My hair flower was a last minute creation to complete my outfit by utilizing some of the few scraps leftover. I cut a pointed-end oblong piece on the bias, single layer, about 10 inches in length, about 7 inches at the middle where it is widest. If you think of how a kid would draw the playing ball to the American game of football, that is what my piece looked like. That was folded in half along its length, wrong sides in together, and loosely stitched along the curved raw edge. The loose stitches are ties off at one end and brought in tight, and the piece is curled into itself, jellyroll style. The raw ends are stitched together and covered with some fake plastic leaves after sewing it to a small hair comb. I want to make every last remnant count for something so they might as well help me accessorize!
No matter how fast styles change, and how quickly clothing is given away before it has reached the end of its wear, fashion of the past decades is persistent and has a way of coming back around again. I feel like the 90’s was the last of the good quality ready-to-wear that is part of the reason why the label of ‘vintage’ is synonymous with lasting style. Now that we have had a few decades of cheap tees, under $30 dresses, and poor-quality clothing made in third world countries (paying them an un-livable wage) can we just go back to making garments that are worth wearing and keeping for even a fraction of how long I enjoy my wardrobe? I mean the fashions of the 90’s is subtly coming back, and older vintage styles are comfortably mainstream, so I don’t know why wearing what one has for longer is such a hard concept for the masses. Then again, what might be better for the world is not necessarily the first thought in the face of a flashy bargain…or good for the pocketbooks of big business. I realize I might be “preaching to the choir” here, however, this is my site to write down not just my sewing process, but also my thoughts and the passion which goes into every outfit I share here.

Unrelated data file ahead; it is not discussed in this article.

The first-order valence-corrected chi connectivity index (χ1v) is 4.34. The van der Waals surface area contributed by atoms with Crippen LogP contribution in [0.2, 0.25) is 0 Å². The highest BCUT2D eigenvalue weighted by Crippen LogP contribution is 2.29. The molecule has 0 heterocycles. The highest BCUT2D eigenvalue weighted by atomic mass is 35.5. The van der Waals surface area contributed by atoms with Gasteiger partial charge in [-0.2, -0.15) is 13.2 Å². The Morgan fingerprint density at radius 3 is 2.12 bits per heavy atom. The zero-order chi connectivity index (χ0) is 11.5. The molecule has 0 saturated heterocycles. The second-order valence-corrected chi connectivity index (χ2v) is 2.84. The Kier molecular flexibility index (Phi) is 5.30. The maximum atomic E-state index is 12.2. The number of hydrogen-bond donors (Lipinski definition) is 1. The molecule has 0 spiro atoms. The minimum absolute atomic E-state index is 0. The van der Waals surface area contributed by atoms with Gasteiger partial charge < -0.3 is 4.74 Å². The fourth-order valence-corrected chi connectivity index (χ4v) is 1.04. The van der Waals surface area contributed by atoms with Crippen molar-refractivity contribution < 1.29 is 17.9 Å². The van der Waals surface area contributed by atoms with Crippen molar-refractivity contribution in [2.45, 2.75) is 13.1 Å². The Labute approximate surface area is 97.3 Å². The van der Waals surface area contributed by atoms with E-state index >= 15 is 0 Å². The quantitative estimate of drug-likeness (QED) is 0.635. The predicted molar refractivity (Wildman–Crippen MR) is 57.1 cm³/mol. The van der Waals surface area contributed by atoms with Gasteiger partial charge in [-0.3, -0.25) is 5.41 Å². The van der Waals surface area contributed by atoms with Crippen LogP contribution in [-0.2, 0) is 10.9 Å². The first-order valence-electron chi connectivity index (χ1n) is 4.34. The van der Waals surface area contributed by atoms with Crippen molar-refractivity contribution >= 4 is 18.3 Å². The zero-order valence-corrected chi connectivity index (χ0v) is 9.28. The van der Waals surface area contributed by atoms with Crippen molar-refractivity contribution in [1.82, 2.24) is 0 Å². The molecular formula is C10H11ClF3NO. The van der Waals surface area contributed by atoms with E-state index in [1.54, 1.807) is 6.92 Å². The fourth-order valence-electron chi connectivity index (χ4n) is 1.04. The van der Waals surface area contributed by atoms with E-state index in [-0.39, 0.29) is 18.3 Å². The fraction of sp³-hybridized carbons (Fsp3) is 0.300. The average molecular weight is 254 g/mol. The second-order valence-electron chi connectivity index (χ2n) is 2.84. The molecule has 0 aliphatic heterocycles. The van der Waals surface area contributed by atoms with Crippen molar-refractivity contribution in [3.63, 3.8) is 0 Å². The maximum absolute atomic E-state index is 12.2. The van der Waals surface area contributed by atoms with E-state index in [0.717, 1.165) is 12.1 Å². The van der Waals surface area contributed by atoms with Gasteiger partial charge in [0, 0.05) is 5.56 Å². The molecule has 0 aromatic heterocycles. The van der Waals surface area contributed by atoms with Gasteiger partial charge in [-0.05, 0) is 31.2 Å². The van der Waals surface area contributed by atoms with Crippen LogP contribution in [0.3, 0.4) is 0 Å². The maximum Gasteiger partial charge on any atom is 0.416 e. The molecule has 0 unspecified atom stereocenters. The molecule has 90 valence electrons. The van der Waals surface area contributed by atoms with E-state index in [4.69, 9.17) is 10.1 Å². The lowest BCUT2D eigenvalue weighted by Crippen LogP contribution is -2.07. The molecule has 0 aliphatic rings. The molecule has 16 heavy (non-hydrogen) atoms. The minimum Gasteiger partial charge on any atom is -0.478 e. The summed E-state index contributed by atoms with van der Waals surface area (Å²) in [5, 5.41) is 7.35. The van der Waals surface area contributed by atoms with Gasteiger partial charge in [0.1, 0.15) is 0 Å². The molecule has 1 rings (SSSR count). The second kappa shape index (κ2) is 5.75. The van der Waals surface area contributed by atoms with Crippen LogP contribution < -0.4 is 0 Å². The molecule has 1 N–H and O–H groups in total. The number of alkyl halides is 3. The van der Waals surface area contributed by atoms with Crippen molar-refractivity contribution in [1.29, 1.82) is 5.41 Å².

Look for more of my old reiterations of this skirt pattern to show up in future posts. I am still going through my past makes and constantly finding new ways to style them with my even newer makes! As for my blouse, this might not get a whole lot of wear in shantung, and I might not fit in it before I wear it enough to satisfy me, I’ll figure out something for it when that time comes. Until then, I feel so special in this set! I am stubborn about what I want to wear. I like things that make me feel good and confident enough to be myself. Yes, that does include things that are not necessarily new or up to date…and I’m quite okay with that. If you have something made years back but you are still proud of it, please do share!